Sunday, August 23, 2009

dear diary

My love affair with the diary started at age seven. My first was a birthday gift – white, printed with mini hearts and stars, with pepto-pink pages, and an indestructible gold lock that had exactly two pop-tab sized keys. I hid them in the most unimaginably secret locations, checked them twice a day, and rotated them to new clandestine hiding spots at least twice a week (a girl can’t be too careful when it comes to guarding her top 5).

The diary instantly became my place to confide, confess, rant, rejoice, dream, dwell, and describe my un-poetic life without reservations, and my secret affair is as strong today as it was the moment I unwrapped my first edition. With time, I’ve graduated from my Disney-themed journals, to faux-leather-bound notebooks, to mini moleskins, that have accompanied me around the world. They’ve shared my take-offs and landings, tables for one, unpredictable bouts of insomnia, and about a thousand-and-one frothy lattes in cafes from Toronto to Tanzania.

And then I was hit with a question, one that probably strikes every closet novelist, journalist, and poet, who put their pen to the modest pages of a notebook. For whom are we writing these diaries? I ran across the idea in Orwell’s 1984, and the question bothered me enough to think over my own behaviour. Are we supposed to be writing for future generations? Or for a future self? Are we humbly hoping to inspire people to learn from our mistakes?

Or maybe we’re driven by a simpler, inglorious, selfish desire to prove that, despite the triviality of our daily routine, something happened.

Tuesday, August 18, 2009

knowlege is...

Inspired by talks with a few friends about the quiet satisfaction of spending your mornings lost in a good book, I decided it was beyond time that I visited the used book market, a vintage book store wedged in between an auto parts garage and an Indian restaurant along the main road that cuts through my chunk of the Ottawa suburbs. Inside, books were piled from floor to ceiling so that there was barely any wall space left, except for a lonely patch of grey behind the dated cash register. What didn’t fit on the endless rows of towering book cases was heaped onto rickety two-storied tables, with the overflow stacked in crooked piles underneath or crammed into beat-up milk crates. It smelled odd, like dust and decay, with the faintest twinge of curry powder.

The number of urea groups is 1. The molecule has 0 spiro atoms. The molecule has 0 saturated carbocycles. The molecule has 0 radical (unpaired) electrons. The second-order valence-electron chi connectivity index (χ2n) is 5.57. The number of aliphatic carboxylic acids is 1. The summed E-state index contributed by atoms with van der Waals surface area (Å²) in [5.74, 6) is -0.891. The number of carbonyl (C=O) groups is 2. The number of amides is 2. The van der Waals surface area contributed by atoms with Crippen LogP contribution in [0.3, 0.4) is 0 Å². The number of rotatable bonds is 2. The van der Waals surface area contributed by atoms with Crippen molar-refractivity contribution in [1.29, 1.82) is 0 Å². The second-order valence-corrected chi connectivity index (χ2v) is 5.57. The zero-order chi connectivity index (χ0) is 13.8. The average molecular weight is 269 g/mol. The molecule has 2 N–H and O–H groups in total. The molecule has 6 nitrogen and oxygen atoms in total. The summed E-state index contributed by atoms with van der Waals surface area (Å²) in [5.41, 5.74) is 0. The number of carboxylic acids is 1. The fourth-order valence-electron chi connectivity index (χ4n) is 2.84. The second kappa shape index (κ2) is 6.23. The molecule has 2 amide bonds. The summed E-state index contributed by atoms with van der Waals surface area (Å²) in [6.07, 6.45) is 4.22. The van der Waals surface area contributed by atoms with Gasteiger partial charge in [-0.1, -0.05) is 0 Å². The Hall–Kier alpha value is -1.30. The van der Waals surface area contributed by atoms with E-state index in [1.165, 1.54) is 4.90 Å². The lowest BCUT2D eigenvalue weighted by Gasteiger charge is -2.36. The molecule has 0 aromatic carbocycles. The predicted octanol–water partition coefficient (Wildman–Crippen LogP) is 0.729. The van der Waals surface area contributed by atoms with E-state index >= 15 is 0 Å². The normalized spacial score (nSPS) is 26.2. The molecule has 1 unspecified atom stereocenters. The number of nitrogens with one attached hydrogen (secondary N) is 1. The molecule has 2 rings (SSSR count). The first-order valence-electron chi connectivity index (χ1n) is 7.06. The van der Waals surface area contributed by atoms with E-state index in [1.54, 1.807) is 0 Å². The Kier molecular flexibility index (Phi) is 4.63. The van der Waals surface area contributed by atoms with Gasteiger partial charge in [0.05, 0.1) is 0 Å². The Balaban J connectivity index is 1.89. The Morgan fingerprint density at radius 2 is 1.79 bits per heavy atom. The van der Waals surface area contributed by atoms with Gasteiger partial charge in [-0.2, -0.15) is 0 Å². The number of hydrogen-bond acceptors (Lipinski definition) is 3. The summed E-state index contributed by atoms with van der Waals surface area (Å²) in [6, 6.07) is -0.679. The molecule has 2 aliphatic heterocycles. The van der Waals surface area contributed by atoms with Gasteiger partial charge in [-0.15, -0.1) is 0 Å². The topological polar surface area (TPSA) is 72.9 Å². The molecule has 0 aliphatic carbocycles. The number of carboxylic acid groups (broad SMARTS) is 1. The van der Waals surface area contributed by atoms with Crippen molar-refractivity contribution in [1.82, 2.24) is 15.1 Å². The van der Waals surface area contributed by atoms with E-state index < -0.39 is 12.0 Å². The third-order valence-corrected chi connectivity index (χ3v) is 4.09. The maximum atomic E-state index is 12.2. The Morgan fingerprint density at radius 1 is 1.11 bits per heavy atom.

There was clearly some method to the madness, but with so many titles, categories, entire book cases lined with novels by G or A-named authors, fiction, non-fiction, decade-old best-sellers and tables marked classic literature or sci-fi, it felt best to abandon the white-haired store owner’s well-placed intentions and go on your own adventure. I tackled the bin closest to the door and spent forty-five minutes scanning the dusty, crowded shelf, and furrowing through row upon row of dog-eared paperbacks. In the end, I didn’t find what I was looking for, but did walk away with only slightly-battered copies of Nineteen eighty-four, Neuromancer, and Vonnegut’s God bless you, Mr. Rosewater, for the bargain price of $13.60. I think my grade-school English teachers would be very proud.

Saturday, August 15, 2009


The lawyer handed us the keys a week ago. It’s a 1950s row house on the outskirts of Westboro – two floors, one creepy basement staircase, and seven rooms painted in faded pastels (walls of golden sunset turned expired mustard). It’s got potential, but the extreme makeover takes a little longer when you’ve got a homeowner with high standards, who happens to share my love for extended lunches at the Vietnamese restaurant around the corner.

Did you ever notice how painting seems more fun in theory than in practice (especially when Ottawa’s finally got a heat wave and we’ve got to power through five rooms in a week). Primer, base coat, finishing coat, edging, baseboards, ceilings, closets, doors and clean-up makes for an exhausting, and toxic-smelling afternoon – and I’ve had the added pleasure of trying to Wikipedia how to remove paint that has apparently fused to the skin around my elbows. The house looks good, but the patches of rocky road and metropolis don’t really suit me, or my shoes, or my hair. Tips?

Wednesday, August 5, 2009

row row row your boat...

My mum and dad are boat people. Our boat is named Kitkat. She’s the 22-foot, 5000 lb, green and white baby of family, and my dad spends more money on her than he spent on my entire college education. They relocated her from Long Island, NY last fall, and after a 10-year hiatus (two girls in university and a fixer-upper house drained the boat fund) they like to take her out at least once a week to introduce her to the flow of the Ottawa river.

Sometimes they invite me along – I’m good for throwing myself overboard to stop the boat from bumping or scratching itself on the dock.

This is where I get ready to launch myself onto the dock.

Tuesday, August 4, 2009

we're not in Kansas anymore

Did you know that an average of 80 tornadoes touch down in Canada every year? I didn’t, until one just barrelled through my aunt’s neighbourhood and took out half of the street.

Move over shark week.